As an independent restaurant owner in South Louisiana it’s difficult enough to conduct business every day knowing that you can’t please everyone, but you still strive no matter what the situation.
As the chef and owner of Catahoula’s in Grand Coteau, I’ve been put in the unique situation of having another restaurant open just down the road with the same name, which was never supposed to be the case.
At the outset, Catahoula’s on Pinhook was supposed to be Catahoula’s Steakhouse. That was the initial idea to which I agreed. After about two months though, its menu changed to reflect more of what I was doing in Grand Coteau and not a steakhouse at all. People might ask, “Why open another Catahoula’s just 15 minutes away?” That’s exactly what I said.
We understand that the average person thinks that the restaurants are the same, a chain if you will. However, what we have stressed from the beginning was that we only shared a name. The Slaughter family were the owners of the original Catahoula’s. In 2007 I became the owner of the Grand Coteau restaurant. Some months later the Slaughters opened the Pinhook location and retained the name with the understanding that it would be a steakhouse. Had I known that they were going to try and do the exact same thing that I was doing in Grand Coteau, I would never have accepted it.
After a few months I realized that I had made a huge mistake in allowing the name to be retained by the Pinhook location. Now I face the challenge of the Pinhook Catahoula’s closing its doors and having its customers coming to Grand Coteau to redeem gift cards that were sold through the month of December. It has been very difficult and almost impossible to explain to those customers that we have nothing to do with that restaurant and can’t redeem their cards in Grand Coteau. We don’t even have the equipment to read the information on the Pinhook cards.
When the Pinhook Catahoula’s closed its doors, I suggested that we work something out so that their customers could redeem the gift cards in Grand Coteau. The owners of the Pinhook location informed me that they would not work out a deal to give us the funds from the unclaimed cards, which would have allowed us to accept them, and that whoever took over the Pinhook location would honor those cards.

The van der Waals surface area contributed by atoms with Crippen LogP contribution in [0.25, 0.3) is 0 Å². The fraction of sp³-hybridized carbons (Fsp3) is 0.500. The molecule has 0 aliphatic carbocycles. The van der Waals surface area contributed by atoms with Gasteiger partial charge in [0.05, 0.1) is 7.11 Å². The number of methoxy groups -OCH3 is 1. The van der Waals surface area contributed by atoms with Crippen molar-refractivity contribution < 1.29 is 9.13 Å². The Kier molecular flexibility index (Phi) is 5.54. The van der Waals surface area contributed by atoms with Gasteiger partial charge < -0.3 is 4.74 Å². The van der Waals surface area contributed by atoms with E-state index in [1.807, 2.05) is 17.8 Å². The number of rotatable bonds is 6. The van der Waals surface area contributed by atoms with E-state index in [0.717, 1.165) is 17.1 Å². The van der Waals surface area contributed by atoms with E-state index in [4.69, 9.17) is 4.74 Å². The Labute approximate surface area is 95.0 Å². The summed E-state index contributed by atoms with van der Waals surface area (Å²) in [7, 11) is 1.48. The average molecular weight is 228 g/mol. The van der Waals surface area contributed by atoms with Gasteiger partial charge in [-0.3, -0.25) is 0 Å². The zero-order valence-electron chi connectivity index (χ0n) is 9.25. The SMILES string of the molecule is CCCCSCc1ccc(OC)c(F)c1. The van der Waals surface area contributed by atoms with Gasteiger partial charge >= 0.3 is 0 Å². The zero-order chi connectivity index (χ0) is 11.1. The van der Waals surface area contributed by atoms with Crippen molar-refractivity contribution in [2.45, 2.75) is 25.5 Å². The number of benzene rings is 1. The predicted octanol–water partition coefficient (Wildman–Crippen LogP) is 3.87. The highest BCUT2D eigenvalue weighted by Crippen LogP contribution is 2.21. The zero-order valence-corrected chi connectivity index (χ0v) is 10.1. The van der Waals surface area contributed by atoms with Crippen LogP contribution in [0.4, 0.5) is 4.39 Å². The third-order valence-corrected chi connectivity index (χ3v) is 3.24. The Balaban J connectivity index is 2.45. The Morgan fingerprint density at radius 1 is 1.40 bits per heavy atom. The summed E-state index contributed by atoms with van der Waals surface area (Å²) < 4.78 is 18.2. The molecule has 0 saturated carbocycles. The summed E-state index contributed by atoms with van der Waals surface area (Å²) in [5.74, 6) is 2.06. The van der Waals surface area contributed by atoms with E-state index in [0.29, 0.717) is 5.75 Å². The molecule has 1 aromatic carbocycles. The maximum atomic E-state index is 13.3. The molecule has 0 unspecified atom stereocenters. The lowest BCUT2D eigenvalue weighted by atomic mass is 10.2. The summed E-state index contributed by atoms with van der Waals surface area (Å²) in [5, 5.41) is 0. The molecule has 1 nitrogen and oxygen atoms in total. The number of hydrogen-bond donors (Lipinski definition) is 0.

Now letters are being written (“IndBox: Catahoula’s Runaround,” Feb. 4) saying that calls to our Grand Coteau restaurant looking for a refund have gone unreturned. I understand people’s frustration, but this is simply untrue. My general manager, Ben Leger, and I return all messages every day the restaurant is open for business.
Despite sweeping changes enacted by Gov. Bobby Jindal's administration, the health insurance program for state workers and public school employees will have to use $88 million from its reserve fund to cover its costs this year.
The LPSB races are sure to get heated between now and Nov. 4, and with only 9 available seats, this year's field of 20 candidates will surely be wanting to set themselves apart from the crowd early; they'll get their chance next week, starting Tuesday with the kick-off of a three-day series of candidate forums.
Lawmakers say they've received complaints that waits have spiked, with people being forced to wait in line for more than an hour — and sometimes three hours — to handle routine tasks.
The campaign announced that Rep. Stuart Bishop of District 43 and Nancy Landry, District 31, have thrown their support behind the Naval Academy graduate and entrepreneur in his bid to unseat current Hunter Beasley in District 8.
A Lafayette man with an alleged taste for child porn was busted Thursday evening during a cyber crime sting launched by the Attorney General’s Office.
U.S. Rep. Vance McAllister says his chief of staff is on temporary leave after being booked with drunken driving.